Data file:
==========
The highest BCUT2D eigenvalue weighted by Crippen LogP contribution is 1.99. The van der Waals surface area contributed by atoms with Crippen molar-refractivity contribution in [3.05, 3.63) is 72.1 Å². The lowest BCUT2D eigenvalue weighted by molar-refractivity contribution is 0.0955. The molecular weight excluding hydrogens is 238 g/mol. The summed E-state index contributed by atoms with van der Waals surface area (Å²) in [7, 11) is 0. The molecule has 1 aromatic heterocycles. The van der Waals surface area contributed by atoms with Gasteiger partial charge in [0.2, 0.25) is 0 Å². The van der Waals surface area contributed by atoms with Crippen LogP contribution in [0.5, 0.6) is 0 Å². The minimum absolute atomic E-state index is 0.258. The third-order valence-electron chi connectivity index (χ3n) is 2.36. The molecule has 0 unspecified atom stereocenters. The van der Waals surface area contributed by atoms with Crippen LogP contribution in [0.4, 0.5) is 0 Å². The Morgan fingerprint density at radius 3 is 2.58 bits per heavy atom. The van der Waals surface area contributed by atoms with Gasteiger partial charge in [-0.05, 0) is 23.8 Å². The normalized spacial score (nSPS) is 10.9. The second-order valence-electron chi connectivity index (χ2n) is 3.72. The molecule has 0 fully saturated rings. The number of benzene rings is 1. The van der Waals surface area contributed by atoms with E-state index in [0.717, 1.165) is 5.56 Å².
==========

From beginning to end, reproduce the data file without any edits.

The highest BCUT2D eigenvalue weighted by Crippen LogP contribution is 1.99. The van der Waals surface area contributed by atoms with Crippen molar-refractivity contribution in [3.05, 3.63) is 72.1 Å². The lowest BCUT2D eigenvalue weighted by molar-refractivity contribution is 0.0955. The molecular weight excluding hydrogens is 238 g/mol. The summed E-state index contributed by atoms with van der Waals surface area (Å²) in [7, 11) is 0. The molecule has 1 aromatic heterocycles. The van der Waals surface area contributed by atoms with Gasteiger partial charge in [0.2, 0.25) is 0 Å². The van der Waals surface area contributed by atoms with Crippen LogP contribution in [0.5, 0.6) is 0 Å². The minimum absolute atomic E-state index is 0.258. The third-order valence-electron chi connectivity index (χ3n) is 2.36. The molecule has 0 unspecified atom stereocenters. The van der Waals surface area contributed by atoms with Crippen LogP contribution in [0.4, 0.5) is 0 Å². The Morgan fingerprint density at radius 3 is 2.58 bits per heavy atom. The van der Waals surface area contributed by atoms with Gasteiger partial charge in [-0.05, 0) is 23.8 Å². The normalized spacial score (nSPS) is 10.9. The second-order valence-electron chi connectivity index (χ2n) is 3.72. The molecule has 0 fully saturated rings. The number of benzene rings is 1. The van der Waals surface area contributed by atoms with E-state index in [0.717, 1.165) is 5.56 Å².